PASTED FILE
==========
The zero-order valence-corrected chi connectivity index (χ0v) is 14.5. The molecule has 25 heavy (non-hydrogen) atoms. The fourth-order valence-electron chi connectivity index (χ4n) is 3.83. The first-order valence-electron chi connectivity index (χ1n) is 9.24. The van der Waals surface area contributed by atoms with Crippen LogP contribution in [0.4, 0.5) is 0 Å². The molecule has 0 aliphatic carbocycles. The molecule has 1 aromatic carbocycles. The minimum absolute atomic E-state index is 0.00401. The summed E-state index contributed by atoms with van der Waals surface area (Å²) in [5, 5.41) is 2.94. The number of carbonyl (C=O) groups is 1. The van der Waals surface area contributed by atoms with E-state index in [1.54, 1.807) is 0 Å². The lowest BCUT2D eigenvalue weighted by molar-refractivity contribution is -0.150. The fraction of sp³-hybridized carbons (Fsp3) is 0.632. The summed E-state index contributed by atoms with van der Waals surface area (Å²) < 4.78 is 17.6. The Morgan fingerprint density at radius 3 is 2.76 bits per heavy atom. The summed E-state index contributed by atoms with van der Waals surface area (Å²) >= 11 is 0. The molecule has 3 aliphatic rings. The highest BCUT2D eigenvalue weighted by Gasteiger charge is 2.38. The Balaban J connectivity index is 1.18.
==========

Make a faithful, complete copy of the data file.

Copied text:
The zero-order valence-corrected chi connectivity index (χ0v) is 14.5. The molecule has 25 heavy (non-hydrogen) atoms. The fourth-order valence-electron chi connectivity index (χ4n) is 3.83. The first-order valence-electron chi connectivity index (χ1n) is 9.24. The van der Waals surface area contributed by atoms with Crippen LogP contribution in [0.4, 0.5) is 0 Å². The molecule has 0 aliphatic carbocycles. The molecule has 1 aromatic carbocycles. The minimum absolute atomic E-state index is 0.00401. The summed E-state index contributed by atoms with van der Waals surface area (Å²) in [5, 5.41) is 2.94. The number of carbonyl (C=O) groups is 1. The van der Waals surface area contributed by atoms with E-state index in [1.54, 1.807) is 0 Å². The lowest BCUT2D eigenvalue weighted by molar-refractivity contribution is -0.150. The fraction of sp³-hybridized carbons (Fsp3) is 0.632. The summed E-state index contributed by atoms with van der Waals surface area (Å²) < 4.78 is 17.6. The Morgan fingerprint density at radius 3 is 2.76 bits per heavy atom. The summed E-state index contributed by atoms with van der Waals surface area (Å²) >= 11 is 0. The molecule has 3 aliphatic rings. The highest BCUT2D eigenvalue weighted by Gasteiger charge is 2.38. The Balaban J connectivity index is 1.18.